The displacement/rotation restrictions were applied on the reference nodes of the rigid bodies. The lower reference node was set fixed, while the upper compression node was restricted in all directions and rotations except in direction 2, to allow the compression of the structure. In regard to the profile, the bottom end was joined to the inferior plate of compression by a tied constraint. A contact condition was applied to the upper end of the profile, with the upper rigid compression plate. Additionally, to ensure a contact between the internal and external tube walls, a general condition contact was utilized in all model parts with a friction coefficient of 0.15.

The geometric imperfections were introduced to the model developed in Abaqus/Explicit (Abaqus, 1998) through the command *IMPERFECTION. The models were conferred with elastic-plastic characteristics of the material through an isotropic plasticity model. Material properties of the profile are defined with a Young's modulus of 200 GPa, Poisson's ratio of 0.26, yield stress of 250 MPa and material density of 7850 kg/m3. Due to quasi-static nature of compression test the strain rate effects were neglected.

In order to verify the congruency of the proposed discrete model to produce the plasticity phenomenon, the obtained numeric and experimental response of a profile without discontinuities was analyzed. The obtained results indicate the use feasibility of the discrete model for subsequent models with circular discontinuities. In Figure 4 the experimental and numerical collapse of the structure without imperfections is shown. The corresponding numeric and experimental graphics to the deformation and total absorbed energy are shown in Figures 5 and 6.

 

 

5 RESULTS AND DISCUSSION

The force vs displacement curves were obtained for each profile. It was observed that the deformation mode presented, depends in great measure, on the placement of the hole lengthwise throughout the structure. Figures 7 and 8 present the comparison of the obtained curves in experimental and numeric form in the three cases of hole placement of 12 mm (see Table 1). The load Pmax presents correspondence between analyses with an approximate value of 60 kN. During the plastic folding process the observed behavior is similar in the three evaluated cases (Figures 9, 11, and 13).

 

 

 

 

 

 

 

 

 

 

 

 

 

 

Figures 9, 11, and 13 show the final deformation state for the specimen evaluated in the experimental and numeric analyses. Additionally, energy absorption during the crushing process is presented in Figures 10, 12, and 14, for the three different locations of the perforations.

 

 

According to Abramowicz and Jones (1986, 1984), the failure modes presented in the structure were symmetrical (S), asymmetrical (A), and a combination of both (M). The implementation of circular discontinuities reduced the peak load magnitude and increased the absorption capacity of energy in respect to the ST-01 profile in all evaluated cases. Nevertheless, in accordance with the absorbed energy record graphics for each specimen, better performance was observed when placing circular discontinuities in the exact middle longitude of the structure; in this case 120 mm which corresponds to profile DT-MID. In Table 2 the comparison of the numeric and experimental results for all studied cases is presented.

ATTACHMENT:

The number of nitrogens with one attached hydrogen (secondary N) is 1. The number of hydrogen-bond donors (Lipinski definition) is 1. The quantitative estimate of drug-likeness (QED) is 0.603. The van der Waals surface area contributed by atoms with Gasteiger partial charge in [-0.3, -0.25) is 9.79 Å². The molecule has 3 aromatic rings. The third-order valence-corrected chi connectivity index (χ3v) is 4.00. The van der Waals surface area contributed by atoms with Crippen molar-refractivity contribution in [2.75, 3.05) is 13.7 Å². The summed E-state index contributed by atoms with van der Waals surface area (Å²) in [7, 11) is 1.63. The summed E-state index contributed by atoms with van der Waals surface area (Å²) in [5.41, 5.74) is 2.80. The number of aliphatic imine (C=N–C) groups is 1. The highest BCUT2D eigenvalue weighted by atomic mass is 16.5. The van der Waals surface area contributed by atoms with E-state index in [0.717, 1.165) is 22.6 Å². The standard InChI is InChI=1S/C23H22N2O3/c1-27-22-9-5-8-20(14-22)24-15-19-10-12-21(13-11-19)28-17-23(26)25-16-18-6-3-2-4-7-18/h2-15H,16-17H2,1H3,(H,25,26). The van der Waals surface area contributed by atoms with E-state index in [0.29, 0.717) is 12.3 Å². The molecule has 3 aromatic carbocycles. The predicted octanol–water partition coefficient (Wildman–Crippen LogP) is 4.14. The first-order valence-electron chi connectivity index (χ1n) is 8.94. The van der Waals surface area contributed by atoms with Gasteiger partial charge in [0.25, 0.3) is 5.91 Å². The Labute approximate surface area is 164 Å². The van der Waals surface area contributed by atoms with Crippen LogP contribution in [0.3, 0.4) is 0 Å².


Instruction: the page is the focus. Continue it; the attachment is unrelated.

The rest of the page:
The energy absorption capacity depends on the real crushing longitude of each specimen. Such a parameter indicates that profile DT-MID had a greater crushed longitude in relation to the rest of the specimens (Figure 14). For that reason an increase of area under the curve was obtained. Additionally, frictional effect may be presented on contact with the folds, as the twisting effects based on the placement of the hole in the structure; this determines its collapse mode (see Figure 15).

 

 

The introduction of perforations in the structure modified its stiffness, causing a decrease in the peak load (Pmax). However, its introduction causes instability and deformation mode alteration just as it was observed in specimen DT-MID. According to Abramowicz and Jones (1984) the distance (l ) to which the first pleat is formed for a straight profile without discontinuities, is given depending on the thickness (t ) and width of the structure (C ) through the following equation:

The position of the discontinuities predefines, however, the initiation point of the formation of the first fold, continuing from this point with the process of the structure's plastic deformation (see Figure 16).

 

 

The collapse mode of the structure and the peak load value is based on the localization of the discontinuities throughout the profile. In such a way that as it furthers from any of the extremes, a transition process from a symmetrical to an asymmetrical mode of deformation is initiated. For this reason the specimens ST-01 and DT-TOP presented symmetrical failure modes, while structure DT-QUA and DT-MID presented mixed or asymmetric failure modes.

Profile DT-MID presented a better performance to the absorbed energy, but it registered a peak load (Pmax) value that was not the lowest compared to the other evaluated structures (see Table 2). In such manner that as the discontinuity position moves away from the top of the profile, the Pmax value increases.